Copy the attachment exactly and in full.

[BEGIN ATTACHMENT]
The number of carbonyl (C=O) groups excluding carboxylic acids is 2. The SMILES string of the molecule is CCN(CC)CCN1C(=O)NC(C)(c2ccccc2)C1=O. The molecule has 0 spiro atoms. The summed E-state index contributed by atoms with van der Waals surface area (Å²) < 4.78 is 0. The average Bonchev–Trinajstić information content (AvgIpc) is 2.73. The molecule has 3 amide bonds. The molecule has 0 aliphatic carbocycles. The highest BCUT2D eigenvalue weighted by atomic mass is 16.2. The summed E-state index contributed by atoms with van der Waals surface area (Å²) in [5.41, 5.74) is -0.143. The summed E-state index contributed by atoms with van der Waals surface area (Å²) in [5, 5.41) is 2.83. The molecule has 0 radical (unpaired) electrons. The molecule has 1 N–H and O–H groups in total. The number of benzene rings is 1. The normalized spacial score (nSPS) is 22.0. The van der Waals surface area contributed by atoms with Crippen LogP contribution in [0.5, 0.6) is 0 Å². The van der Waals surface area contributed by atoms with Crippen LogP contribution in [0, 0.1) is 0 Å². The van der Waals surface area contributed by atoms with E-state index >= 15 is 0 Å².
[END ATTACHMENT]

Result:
The number of carbonyl (C=O) groups excluding carboxylic acids is 2. The SMILES string of the molecule is CCN(CC)CCN1C(=O)NC(C)(c2ccccc2)C1=O. The molecule has 0 spiro atoms. The summed E-state index contributed by atoms with van der Waals surface area (Å²) < 4.78 is 0. The average Bonchev–Trinajstić information content (AvgIpc) is 2.73. The molecule has 3 amide bonds. The molecule has 0 aliphatic carbocycles. The highest BCUT2D eigenvalue weighted by atomic mass is 16.2. The summed E-state index contributed by atoms with van der Waals surface area (Å²) in [5.41, 5.74) is -0.143. The summed E-state index contributed by atoms with van der Waals surface area (Å²) in [5, 5.41) is 2.83. The molecule has 0 radical (unpaired) electrons. The molecule has 1 N–H and O–H groups in total. The number of benzene rings is 1. The normalized spacial score (nSPS) is 22.0. The van der Waals surface area contributed by atoms with Crippen LogP contribution in [0.5, 0.6) is 0 Å². The van der Waals surface area contributed by atoms with Crippen LogP contribution in [0, 0.1) is 0 Å². The van der Waals surface area contributed by atoms with E-state index >= 15 is 0 Å².